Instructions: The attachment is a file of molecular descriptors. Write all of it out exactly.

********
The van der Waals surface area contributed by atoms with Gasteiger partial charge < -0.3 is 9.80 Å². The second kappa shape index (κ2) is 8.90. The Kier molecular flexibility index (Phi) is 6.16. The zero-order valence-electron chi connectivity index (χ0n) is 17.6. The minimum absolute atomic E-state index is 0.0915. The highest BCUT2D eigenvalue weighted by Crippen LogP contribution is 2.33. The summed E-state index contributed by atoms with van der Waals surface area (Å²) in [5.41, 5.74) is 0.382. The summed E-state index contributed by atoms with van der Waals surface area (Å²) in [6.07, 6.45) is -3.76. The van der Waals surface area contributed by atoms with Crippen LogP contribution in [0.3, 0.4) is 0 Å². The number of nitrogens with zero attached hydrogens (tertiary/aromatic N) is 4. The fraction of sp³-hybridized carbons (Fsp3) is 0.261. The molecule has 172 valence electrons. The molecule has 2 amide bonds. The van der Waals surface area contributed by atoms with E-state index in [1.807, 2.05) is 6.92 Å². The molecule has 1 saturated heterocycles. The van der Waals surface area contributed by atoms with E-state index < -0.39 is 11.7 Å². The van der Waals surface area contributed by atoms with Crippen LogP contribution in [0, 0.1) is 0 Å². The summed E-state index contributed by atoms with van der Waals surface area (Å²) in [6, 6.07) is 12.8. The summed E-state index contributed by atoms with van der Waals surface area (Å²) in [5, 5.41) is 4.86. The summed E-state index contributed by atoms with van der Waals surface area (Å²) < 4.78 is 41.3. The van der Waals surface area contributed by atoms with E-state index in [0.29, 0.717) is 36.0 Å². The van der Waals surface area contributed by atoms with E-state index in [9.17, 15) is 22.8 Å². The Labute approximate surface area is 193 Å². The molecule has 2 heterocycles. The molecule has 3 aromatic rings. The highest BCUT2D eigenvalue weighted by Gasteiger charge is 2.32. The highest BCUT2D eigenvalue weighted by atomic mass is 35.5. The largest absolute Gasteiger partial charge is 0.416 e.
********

The van der Waals surface area contributed by atoms with Gasteiger partial charge < -0.3 is 9.80 Å². The second kappa shape index (κ2) is 8.90. The Kier molecular flexibility index (Phi) is 6.16. The zero-order valence-electron chi connectivity index (χ0n) is 17.6. The minimum absolute atomic E-state index is 0.0915. The highest BCUT2D eigenvalue weighted by Crippen LogP contribution is 2.33. The summed E-state index contributed by atoms with van der Waals surface area (Å²) in [5.41, 5.74) is 0.382. The summed E-state index contributed by atoms with van der Waals surface area (Å²) in [6.07, 6.45) is -3.76. The van der Waals surface area contributed by atoms with Crippen LogP contribution in [0.3, 0.4) is 0 Å². The number of nitrogens with zero attached hydrogens (tertiary/aromatic N) is 4. The fraction of sp³-hybridized carbons (Fsp3) is 0.261. The molecule has 172 valence electrons. The molecule has 2 amide bonds. The van der Waals surface area contributed by atoms with E-state index in [1.807, 2.05) is 6.92 Å². The molecule has 1 saturated heterocycles. The van der Waals surface area contributed by atoms with E-state index < -0.39 is 11.7 Å². The van der Waals surface area contributed by atoms with Crippen LogP contribution in [0, 0.1) is 0 Å². The summed E-state index contributed by atoms with van der Waals surface area (Å²) in [6, 6.07) is 12.8. The summed E-state index contributed by atoms with van der Waals surface area (Å²) in [5, 5.41) is 4.86. The summed E-state index contributed by atoms with van der Waals surface area (Å²) < 4.78 is 41.3. The van der Waals surface area contributed by atoms with E-state index in [0.29, 0.717) is 36.0 Å². The van der Waals surface area contributed by atoms with E-state index in [9.17, 15) is 22.8 Å². The Labute approximate surface area is 193 Å². The molecule has 2 heterocycles. The molecule has 3 aromatic rings. The highest BCUT2D eigenvalue weighted by Gasteiger charge is 2.32. The highest BCUT2D eigenvalue weighted by atomic mass is 35.5. The largest absolute Gasteiger partial charge is 0.416 e.